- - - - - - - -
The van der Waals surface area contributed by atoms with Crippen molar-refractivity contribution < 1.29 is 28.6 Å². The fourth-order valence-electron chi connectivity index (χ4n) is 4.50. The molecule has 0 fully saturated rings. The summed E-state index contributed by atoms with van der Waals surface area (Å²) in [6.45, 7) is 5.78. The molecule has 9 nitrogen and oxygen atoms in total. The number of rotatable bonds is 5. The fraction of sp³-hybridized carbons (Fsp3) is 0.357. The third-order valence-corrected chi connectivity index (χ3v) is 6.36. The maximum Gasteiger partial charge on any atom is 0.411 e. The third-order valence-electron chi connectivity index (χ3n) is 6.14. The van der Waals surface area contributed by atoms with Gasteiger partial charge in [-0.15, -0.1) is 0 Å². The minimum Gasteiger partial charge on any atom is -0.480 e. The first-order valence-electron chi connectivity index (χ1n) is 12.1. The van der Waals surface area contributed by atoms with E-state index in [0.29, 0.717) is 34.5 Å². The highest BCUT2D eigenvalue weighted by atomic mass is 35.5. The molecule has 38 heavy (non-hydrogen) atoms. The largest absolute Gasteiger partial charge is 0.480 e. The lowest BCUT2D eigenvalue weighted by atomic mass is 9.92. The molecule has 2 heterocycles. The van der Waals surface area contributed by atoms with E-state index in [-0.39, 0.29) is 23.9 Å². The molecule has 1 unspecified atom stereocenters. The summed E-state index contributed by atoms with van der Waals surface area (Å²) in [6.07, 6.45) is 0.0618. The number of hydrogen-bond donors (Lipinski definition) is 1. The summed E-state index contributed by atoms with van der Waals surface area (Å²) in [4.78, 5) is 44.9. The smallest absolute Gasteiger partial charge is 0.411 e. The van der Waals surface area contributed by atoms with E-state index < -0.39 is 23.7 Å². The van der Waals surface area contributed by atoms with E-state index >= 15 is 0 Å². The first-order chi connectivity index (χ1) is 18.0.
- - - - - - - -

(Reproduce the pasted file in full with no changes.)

The van der Waals surface area contributed by atoms with Crippen molar-refractivity contribution < 1.29 is 28.6 Å². The fourth-order valence-electron chi connectivity index (χ4n) is 4.50. The molecule has 0 fully saturated rings. The summed E-state index contributed by atoms with van der Waals surface area (Å²) in [6.45, 7) is 5.78. The molecule has 9 nitrogen and oxygen atoms in total. The number of rotatable bonds is 5. The fraction of sp³-hybridized carbons (Fsp3) is 0.357. The third-order valence-corrected chi connectivity index (χ3v) is 6.36. The maximum Gasteiger partial charge on any atom is 0.411 e. The third-order valence-electron chi connectivity index (χ3n) is 6.14. The van der Waals surface area contributed by atoms with Gasteiger partial charge in [-0.15, -0.1) is 0 Å². The minimum Gasteiger partial charge on any atom is -0.480 e. The first-order valence-electron chi connectivity index (χ1n) is 12.1. The van der Waals surface area contributed by atoms with E-state index in [0.29, 0.717) is 34.5 Å². The highest BCUT2D eigenvalue weighted by atomic mass is 35.5. The molecule has 38 heavy (non-hydrogen) atoms. The largest absolute Gasteiger partial charge is 0.480 e. The lowest BCUT2D eigenvalue weighted by atomic mass is 9.92. The molecule has 2 heterocycles. The van der Waals surface area contributed by atoms with E-state index in [-0.39, 0.29) is 23.9 Å². The molecule has 1 unspecified atom stereocenters. The summed E-state index contributed by atoms with van der Waals surface area (Å²) in [6.07, 6.45) is 0.0618. The number of hydrogen-bond donors (Lipinski definition) is 1. The summed E-state index contributed by atoms with van der Waals surface area (Å²) in [4.78, 5) is 44.9. The smallest absolute Gasteiger partial charge is 0.411 e. The van der Waals surface area contributed by atoms with E-state index < -0.39 is 23.7 Å². The van der Waals surface area contributed by atoms with E-state index >= 15 is 0 Å². The first-order chi connectivity index (χ1) is 18.0.